BRASÍLIA — Brazilian President Dilma Rousseff ended her near-silence about more than a week of massive, violent protests, saying in a prime-time TV broadcast Friday that peaceful demonstrations were part of a strong democracy but that violence could not be tolerated. She promised to make improvements to public services but said it couldn't be done overnight.
Rousseff said she would hold a meeting with leaders of the protest movement, governors and the mayors of major cities.
Though offering no details, Rousseff said her government would create a national plan for public transportation in cities — a hike in bus and subway fares in many cities was the original complaint of the protests. She also reiterated her backing for a plan before Congress to invest all oil revenue royalties in education and a promise she already made to bring in foreign doctors to areas that lack physicians.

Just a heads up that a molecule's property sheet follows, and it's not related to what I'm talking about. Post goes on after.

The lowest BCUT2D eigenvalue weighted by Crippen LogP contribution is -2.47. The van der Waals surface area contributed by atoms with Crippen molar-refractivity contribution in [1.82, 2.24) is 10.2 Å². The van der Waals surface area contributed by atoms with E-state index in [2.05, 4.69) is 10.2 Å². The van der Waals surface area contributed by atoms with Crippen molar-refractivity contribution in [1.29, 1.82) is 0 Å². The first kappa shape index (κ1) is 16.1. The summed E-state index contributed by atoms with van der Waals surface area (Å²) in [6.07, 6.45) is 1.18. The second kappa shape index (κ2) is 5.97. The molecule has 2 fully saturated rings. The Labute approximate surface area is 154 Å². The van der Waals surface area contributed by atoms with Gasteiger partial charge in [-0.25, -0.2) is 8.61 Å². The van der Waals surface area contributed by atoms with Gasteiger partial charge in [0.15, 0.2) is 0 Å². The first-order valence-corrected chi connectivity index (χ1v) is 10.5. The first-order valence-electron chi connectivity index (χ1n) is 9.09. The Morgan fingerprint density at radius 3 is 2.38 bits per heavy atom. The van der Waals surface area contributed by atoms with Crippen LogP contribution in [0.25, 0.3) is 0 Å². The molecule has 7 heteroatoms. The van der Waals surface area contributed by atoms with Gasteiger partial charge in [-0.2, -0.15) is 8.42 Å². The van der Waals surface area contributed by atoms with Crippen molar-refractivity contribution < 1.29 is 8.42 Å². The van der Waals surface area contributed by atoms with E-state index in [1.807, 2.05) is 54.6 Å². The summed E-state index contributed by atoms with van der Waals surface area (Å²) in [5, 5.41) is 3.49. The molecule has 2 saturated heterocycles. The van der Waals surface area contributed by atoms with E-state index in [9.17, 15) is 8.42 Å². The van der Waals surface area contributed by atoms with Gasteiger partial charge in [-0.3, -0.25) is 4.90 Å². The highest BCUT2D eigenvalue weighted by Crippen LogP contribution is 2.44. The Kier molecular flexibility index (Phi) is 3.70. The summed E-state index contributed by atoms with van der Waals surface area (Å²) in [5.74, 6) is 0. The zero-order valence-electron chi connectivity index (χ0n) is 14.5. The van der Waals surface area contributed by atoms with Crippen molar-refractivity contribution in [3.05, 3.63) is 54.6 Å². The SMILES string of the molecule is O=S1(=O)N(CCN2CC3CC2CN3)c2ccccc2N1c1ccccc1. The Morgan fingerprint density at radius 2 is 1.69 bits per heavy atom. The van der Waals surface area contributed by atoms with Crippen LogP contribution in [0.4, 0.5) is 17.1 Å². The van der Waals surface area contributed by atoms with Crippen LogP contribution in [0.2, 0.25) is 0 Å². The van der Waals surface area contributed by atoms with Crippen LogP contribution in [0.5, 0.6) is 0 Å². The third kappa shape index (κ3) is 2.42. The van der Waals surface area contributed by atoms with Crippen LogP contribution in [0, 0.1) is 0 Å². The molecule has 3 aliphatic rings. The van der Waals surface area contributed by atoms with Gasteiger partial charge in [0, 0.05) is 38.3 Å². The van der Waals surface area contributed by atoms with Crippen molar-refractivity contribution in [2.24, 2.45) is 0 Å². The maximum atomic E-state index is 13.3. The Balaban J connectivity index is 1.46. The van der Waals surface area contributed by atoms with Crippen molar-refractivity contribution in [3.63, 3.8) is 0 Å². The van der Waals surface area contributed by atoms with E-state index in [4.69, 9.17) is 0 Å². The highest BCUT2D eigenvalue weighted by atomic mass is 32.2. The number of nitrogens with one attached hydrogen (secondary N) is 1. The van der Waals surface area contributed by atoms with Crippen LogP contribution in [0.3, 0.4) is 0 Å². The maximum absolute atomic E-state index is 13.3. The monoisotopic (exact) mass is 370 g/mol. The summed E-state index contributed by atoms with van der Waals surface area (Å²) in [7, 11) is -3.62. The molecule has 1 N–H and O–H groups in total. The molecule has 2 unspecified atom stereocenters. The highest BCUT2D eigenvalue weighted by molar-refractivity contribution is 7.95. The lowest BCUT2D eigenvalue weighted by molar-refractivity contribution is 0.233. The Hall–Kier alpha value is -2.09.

"I'm going to meet with the leaders of the peaceful protests, I want institutions that are more transparent, more resistant to wrongdoing," Rousseff said in reference to perceptions of deep corruption in Brazilian politics, which is emerging as a focal point of the protests. "It's citizenship and not economic power that must be heard first."
The protests continued Friday, as about 1,000 people marched in Rio de Janeiro. Police tried to disperse the crowd with tear gas as they were pelted with rocks. Police said some in the crowd were armed and firing at officers.